dilate is used to derive affine dilations for polynomially parametrized uncertain SDPs. The dilated constraint can then be used for conservatively solving robust SDPs with polytopic uncertainty.

```
Fdilated = dilate(F,w)
[G,H,M] = dilate(X,w)
```

The robust SDP framework in YALMIP allows SDP constraints with affine dependence on the uncertainty, and a polynomial or possibly conic uncertainty description. However, it is not uncommon that the dependence with respect to the uncertainty is polynomial.

A recent approach to address this is matrix dilations, where the polynomial dependence is reduced to an affine dependence, at the cost of a larger SDP and possible conservatism. Note that the implementation in YALMIP uses a slightly alternative approach.

Consider the problem of finding an upper bound on a polynomial **f** in the range 0 to 1 (this example is taken from the reference above)

```
sdpvar t1 t2
f = -375*t1^4 + 800*t1^3-570*t1^2+144*t1-375*t2^4 + 800*t2^3-570*t2^2+144*t2
```

This can be formulated as a robustness problem; find the smallest possible **x** such that **x-f** is positive on the region of interest.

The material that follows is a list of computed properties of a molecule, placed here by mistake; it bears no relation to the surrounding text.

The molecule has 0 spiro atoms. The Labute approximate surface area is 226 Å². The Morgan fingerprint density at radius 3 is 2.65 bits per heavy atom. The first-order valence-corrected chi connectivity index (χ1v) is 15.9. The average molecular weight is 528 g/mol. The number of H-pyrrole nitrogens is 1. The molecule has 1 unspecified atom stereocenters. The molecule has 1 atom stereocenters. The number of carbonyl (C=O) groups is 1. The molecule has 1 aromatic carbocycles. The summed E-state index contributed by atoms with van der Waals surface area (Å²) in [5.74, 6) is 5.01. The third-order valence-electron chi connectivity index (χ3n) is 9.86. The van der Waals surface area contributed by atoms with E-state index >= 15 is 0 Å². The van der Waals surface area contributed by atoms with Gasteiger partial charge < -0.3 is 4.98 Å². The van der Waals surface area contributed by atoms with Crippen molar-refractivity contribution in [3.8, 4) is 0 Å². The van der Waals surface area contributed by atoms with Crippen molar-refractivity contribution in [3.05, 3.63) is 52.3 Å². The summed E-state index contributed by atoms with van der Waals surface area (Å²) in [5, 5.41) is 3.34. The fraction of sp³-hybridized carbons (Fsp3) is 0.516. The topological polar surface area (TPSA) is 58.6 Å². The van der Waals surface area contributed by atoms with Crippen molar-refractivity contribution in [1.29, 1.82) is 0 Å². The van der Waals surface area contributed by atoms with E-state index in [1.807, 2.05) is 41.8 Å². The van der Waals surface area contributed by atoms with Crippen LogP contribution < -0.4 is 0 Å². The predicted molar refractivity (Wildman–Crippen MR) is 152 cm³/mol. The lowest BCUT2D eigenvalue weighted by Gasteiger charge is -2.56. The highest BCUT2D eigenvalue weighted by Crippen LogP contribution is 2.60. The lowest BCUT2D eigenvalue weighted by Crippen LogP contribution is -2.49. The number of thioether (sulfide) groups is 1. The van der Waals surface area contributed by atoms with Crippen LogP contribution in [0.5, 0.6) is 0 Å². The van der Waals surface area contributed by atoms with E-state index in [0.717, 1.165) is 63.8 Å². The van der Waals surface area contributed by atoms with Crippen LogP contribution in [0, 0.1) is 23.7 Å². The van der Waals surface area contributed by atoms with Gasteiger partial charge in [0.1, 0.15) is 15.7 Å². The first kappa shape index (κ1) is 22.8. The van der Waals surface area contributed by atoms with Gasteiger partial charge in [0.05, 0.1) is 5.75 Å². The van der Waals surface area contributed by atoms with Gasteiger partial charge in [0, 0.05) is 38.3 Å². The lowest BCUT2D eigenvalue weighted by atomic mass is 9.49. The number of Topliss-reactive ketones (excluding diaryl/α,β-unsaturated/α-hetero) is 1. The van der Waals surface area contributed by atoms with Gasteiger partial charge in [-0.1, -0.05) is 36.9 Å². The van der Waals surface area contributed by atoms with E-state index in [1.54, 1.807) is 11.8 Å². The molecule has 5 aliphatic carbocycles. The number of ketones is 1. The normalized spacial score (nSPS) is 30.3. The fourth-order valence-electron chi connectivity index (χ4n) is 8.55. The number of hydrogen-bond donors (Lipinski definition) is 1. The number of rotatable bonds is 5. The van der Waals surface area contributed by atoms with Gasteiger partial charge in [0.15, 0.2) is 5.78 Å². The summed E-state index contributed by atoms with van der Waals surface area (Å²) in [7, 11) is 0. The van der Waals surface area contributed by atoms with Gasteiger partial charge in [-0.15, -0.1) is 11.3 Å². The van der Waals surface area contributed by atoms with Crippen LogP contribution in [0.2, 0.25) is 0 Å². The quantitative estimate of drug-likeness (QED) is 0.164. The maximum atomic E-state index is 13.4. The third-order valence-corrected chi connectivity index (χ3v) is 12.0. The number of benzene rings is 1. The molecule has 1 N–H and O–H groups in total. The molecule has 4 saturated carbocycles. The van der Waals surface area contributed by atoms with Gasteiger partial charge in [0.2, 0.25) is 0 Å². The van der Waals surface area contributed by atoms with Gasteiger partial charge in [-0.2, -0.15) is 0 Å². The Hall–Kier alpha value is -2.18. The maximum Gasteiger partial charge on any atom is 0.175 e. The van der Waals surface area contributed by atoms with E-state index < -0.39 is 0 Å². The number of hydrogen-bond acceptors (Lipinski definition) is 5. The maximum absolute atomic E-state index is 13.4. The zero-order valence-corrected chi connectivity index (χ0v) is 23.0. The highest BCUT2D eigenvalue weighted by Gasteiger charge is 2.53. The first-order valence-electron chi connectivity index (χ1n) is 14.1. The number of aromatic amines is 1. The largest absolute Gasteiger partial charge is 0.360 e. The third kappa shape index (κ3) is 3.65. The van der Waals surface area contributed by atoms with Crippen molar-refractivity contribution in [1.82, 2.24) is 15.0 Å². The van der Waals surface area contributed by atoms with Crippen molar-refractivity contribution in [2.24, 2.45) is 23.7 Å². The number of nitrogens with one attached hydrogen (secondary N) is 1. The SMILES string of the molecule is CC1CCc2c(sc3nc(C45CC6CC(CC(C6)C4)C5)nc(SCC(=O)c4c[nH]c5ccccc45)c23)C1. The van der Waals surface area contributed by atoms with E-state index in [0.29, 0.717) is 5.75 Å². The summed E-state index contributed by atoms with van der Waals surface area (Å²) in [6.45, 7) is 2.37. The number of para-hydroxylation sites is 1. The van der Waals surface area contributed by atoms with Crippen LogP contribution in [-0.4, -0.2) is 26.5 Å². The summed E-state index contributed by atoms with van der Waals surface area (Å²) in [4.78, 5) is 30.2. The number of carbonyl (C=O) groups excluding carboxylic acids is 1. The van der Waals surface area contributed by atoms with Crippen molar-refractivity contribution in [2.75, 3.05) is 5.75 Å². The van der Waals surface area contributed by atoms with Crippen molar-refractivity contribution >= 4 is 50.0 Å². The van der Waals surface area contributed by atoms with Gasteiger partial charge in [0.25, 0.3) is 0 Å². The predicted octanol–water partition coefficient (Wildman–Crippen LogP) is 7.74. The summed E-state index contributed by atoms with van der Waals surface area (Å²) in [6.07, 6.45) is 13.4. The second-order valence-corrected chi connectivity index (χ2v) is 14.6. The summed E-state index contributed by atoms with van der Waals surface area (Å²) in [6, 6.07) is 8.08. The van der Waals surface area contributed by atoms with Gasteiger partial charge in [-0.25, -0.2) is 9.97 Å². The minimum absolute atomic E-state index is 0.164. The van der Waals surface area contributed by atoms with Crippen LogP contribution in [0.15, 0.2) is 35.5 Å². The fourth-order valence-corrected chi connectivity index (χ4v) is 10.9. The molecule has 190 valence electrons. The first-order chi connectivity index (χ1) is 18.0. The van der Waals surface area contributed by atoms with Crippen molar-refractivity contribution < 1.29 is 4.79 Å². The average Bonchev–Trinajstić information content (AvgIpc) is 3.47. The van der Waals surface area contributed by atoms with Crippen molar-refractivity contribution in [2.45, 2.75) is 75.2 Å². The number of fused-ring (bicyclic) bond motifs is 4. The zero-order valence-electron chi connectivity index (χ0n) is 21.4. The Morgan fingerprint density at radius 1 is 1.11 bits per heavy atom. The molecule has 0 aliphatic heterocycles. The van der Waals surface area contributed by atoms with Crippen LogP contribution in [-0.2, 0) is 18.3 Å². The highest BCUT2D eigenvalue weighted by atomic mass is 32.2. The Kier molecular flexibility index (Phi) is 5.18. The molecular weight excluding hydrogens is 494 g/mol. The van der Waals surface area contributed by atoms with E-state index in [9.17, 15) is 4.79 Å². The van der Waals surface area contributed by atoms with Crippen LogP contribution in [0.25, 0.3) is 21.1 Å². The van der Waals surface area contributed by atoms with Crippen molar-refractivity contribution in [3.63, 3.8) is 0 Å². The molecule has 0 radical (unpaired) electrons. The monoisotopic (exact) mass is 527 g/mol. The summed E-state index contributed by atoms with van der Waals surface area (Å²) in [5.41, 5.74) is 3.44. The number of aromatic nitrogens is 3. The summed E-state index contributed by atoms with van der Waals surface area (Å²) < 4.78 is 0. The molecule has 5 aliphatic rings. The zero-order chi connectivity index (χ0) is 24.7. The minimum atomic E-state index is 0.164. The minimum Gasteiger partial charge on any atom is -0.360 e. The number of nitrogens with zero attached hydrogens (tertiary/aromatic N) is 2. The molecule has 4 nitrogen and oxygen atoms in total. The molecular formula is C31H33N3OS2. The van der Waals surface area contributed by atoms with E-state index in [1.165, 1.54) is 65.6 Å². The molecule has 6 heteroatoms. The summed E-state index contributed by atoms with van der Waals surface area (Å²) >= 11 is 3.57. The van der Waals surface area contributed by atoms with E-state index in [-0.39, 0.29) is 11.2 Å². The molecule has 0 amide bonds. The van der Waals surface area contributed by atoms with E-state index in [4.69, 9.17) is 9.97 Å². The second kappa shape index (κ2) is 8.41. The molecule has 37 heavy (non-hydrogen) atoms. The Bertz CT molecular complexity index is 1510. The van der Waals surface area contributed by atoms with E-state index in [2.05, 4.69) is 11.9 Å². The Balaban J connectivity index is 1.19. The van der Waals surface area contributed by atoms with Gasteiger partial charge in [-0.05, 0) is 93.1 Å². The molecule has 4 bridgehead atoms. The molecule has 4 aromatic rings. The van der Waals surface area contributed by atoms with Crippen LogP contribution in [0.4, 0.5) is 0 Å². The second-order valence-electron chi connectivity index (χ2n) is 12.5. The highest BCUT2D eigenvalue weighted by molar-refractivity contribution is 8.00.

The expression **x-f** is not affine in the uncertainty **t1** and **t2**, hence the standard robust framework in YALMIP is not applicable. To get a robustness problem with affine dependence, we dilate the constraint

```
sdpvar x
Fdilated = dilate(x-f>=0,[t1 t2])
```

The dilated constraint is affine in the uncertainty, and we can apply standard robust programming.

```
F = [Fdilated, uncertain([t1 t2]), 0 <= [t1 t2] <= 1];
optimize(F,x)
```

The command can alternatively be called with an sdpvar object instead of aconstraint. The output arguments are then the matrices used in the dilation. The code above is equivalent to the following

```
[G,H,M] = dilate(x-f,[t1 t2])
W = sdpvar(size(G,1),size(H,2))
F = [G + W*H' + H*W' >= 0, uncertain([t1 t2]), 0 <= [t1 t2] <= 1]
optimize(F,x)
```